Banished Minnesota Vikings star Adrian Peterson secured a win in his fight with the NFL on Thursday, when a federal judge vacated the arbitration award that upheld his suspension.
However, it wasn't immediately clear whether the NFL would reinstate Peterson in light of U.S. District Court Judge David S. Doty's 16-page ruling, which said the case "is remanded for such further proceedings consistent with this order as the CBA may permit."
That could mean sending the case back to appeals officer Harold Henderson, whose decision to uphold Commissioner Roger Goodell's suspension of Peterson in December drew a rebuke from Doty on several grounds.
The NFL Players Association, which sued the league and the NFL Management Council on behalf of itself and Peterson, issued a statement "on overturning of Adrian Peterson's suspension," calling it "a victory for the rule of law, due process and fairness."
"Our collective bargaining agreement has rules for implementation of the personal conduct policy and when those rules are violated, our union always stands up to protect our players' rights," NFLPA executive director DeMaurice Smith said in the statement.
"This is yet another example why neutral arbitration is good for our players, good for the owners and good for our game."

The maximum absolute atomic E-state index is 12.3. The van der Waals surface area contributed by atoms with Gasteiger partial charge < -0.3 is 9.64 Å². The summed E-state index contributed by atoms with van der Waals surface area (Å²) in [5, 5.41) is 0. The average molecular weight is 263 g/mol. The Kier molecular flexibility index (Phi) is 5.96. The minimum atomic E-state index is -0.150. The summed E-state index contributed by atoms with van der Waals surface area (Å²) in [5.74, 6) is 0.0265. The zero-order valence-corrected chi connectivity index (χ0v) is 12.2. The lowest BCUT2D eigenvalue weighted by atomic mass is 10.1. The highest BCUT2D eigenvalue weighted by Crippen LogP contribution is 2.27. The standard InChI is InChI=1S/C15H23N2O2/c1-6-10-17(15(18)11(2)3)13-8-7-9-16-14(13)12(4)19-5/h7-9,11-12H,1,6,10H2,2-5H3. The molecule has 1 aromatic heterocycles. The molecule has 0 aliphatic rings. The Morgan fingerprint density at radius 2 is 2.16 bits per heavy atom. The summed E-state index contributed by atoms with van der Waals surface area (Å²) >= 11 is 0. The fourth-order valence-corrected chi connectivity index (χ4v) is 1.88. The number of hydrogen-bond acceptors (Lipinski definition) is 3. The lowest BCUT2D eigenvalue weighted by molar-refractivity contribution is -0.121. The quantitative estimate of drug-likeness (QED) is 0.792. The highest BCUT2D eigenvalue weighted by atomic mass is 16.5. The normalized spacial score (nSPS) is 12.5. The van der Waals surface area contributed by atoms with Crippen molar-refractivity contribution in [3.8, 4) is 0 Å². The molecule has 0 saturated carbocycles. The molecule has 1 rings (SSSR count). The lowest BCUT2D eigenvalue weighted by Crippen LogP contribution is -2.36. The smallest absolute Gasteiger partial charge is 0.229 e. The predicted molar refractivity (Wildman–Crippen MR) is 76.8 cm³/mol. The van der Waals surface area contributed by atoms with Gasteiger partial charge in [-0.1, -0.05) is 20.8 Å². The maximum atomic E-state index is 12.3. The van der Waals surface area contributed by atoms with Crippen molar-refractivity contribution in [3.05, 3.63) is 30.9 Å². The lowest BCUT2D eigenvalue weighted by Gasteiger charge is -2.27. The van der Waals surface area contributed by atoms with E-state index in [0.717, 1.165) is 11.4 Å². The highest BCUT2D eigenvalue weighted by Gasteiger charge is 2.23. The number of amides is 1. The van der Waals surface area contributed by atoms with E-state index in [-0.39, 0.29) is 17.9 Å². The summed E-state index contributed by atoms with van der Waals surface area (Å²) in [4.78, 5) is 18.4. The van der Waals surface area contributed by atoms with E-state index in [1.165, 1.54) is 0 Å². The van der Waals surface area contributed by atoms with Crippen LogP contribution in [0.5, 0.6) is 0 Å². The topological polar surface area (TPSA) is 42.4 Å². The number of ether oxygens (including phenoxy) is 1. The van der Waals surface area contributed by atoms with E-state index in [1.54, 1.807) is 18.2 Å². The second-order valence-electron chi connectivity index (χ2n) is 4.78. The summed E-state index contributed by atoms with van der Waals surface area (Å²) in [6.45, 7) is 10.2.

The NFL said it will review the ruling.
Goodell originally suspended Peterson for the rest of the 2014 season, with reinstatement no sooner than April 15 following Peterson's no-contest plea to a misdemeanor charge for injuring his 4-year-old son while disciplining him with a tree branch.
Appeals officer Harold Henderson — who spent roughly two decades in working in the NFL office — upheld the decision Dec. 12 in a decision that called the situation "arguably one of the most egregious cases of domestic violence" in Goodell's nine-year tenure.
But Doty vacated Henderson's arbitration award on multiple grounds: that it "fails to draw its essence from the CBA" and that Henderson "strayed beyond the issues submitted by the NFLPA and in doing so exceeded his authority" as an arbitrator.